Pairings | Marcillac
One of the pleasures of the huge clearing and putting away operation at our new French home is the discovery of forgotten bottles. The other day it was a Marcillac from Domaine Laurens which went incredibly well with that night’s supper of seared calves’ liver.
About the most daunting audience that anyone could face is a group of wine writers, especially if a number of those happen to specialise in food and wine matching so it was with some trepidation that I agreed to lead a tasting on wine and charcuterie in London on Monday night on the eve of the London International Wine Fair.
There’s one wine that’s invariably recommended as a pairing for duck and that is Pinot Noir but of course duck, like any other meat, can be cooked in different ways. How does that affect the match?
I always think it’s misleading to describe pork as a ‘white meat’. Strictly that's accurate, I suppose, but ‘whiteness’ somehow seems to suggest lack of flavour.
As it’s both Bonfire Night and British Sausage Week this week there’s a fair chance that you’ll be eating bangers of some kind, so what’s the best pairing?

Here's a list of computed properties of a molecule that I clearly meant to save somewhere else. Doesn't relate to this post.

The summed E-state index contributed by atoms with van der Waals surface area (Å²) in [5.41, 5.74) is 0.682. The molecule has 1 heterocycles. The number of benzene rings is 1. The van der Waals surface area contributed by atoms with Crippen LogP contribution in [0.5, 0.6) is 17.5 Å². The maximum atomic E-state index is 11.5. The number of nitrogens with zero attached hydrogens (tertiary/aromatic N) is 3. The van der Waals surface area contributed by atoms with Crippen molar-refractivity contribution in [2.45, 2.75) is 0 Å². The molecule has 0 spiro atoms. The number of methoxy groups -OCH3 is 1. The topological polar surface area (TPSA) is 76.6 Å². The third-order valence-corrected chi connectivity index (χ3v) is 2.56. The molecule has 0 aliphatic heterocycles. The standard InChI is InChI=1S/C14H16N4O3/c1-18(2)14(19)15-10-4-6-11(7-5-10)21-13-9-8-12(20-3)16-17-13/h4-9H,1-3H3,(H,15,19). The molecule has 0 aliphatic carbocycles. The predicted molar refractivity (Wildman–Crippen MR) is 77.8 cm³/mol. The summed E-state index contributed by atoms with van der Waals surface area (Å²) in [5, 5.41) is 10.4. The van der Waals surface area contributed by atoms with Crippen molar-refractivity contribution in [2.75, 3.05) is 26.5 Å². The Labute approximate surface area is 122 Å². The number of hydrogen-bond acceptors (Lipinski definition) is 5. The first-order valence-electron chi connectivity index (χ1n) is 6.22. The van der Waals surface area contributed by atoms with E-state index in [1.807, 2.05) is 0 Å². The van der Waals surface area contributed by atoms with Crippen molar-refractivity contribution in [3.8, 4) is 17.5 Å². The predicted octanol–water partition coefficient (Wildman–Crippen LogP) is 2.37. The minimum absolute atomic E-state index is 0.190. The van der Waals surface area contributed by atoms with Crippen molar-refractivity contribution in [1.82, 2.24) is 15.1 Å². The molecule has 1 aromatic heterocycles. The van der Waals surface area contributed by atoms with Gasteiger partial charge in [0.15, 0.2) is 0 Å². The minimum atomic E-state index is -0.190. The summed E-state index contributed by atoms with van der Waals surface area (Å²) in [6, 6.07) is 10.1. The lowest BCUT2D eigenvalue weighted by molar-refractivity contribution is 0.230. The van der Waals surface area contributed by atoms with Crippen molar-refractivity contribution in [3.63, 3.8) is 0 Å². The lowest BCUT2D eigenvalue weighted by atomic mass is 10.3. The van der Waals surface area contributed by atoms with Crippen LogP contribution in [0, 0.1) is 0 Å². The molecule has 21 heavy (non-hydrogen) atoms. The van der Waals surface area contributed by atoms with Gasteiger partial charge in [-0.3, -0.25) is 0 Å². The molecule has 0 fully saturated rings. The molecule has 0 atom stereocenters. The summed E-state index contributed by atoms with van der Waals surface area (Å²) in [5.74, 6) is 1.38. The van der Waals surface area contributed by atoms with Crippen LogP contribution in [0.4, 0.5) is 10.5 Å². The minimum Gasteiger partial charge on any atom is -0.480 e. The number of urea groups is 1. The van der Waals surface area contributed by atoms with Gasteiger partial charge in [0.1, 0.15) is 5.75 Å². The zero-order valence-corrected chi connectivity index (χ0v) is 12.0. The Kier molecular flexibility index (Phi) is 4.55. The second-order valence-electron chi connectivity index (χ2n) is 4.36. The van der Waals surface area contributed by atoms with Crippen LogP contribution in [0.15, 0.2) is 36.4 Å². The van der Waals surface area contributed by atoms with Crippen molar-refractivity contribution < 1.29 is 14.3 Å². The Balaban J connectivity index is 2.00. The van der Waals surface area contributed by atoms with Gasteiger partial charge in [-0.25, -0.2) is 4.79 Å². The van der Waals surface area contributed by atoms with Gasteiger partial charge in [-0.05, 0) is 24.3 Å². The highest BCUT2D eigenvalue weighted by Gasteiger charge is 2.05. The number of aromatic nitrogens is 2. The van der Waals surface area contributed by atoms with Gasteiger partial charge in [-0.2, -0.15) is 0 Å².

Anyone who has a passing knowledge of cassoulet will know that there are hotly disputed arguments about what constitutes the authentic version. But whichever way you make it it’s a substantial dish.
Artichokes have the reputation of being a wine-killer but as with most of these diktats the problem is over-played. True, artichokes can make even dry whites taste oddly sweet but that doesn’t account for the different ways in which they are cooked and how they are served.
Having spent a few days in the Auvergne recently and eaten more than my fair share of Saint Nectaire cheese with a variety of wines, mostly natural, here’s what I think works best.
And by paté I’m thinking of rough country patés and terrines like a paté de campagne rather than fish patés or vegetarian patés which I’ll tackle separately. The sort that you might take on a picnic or eat in a wine bar.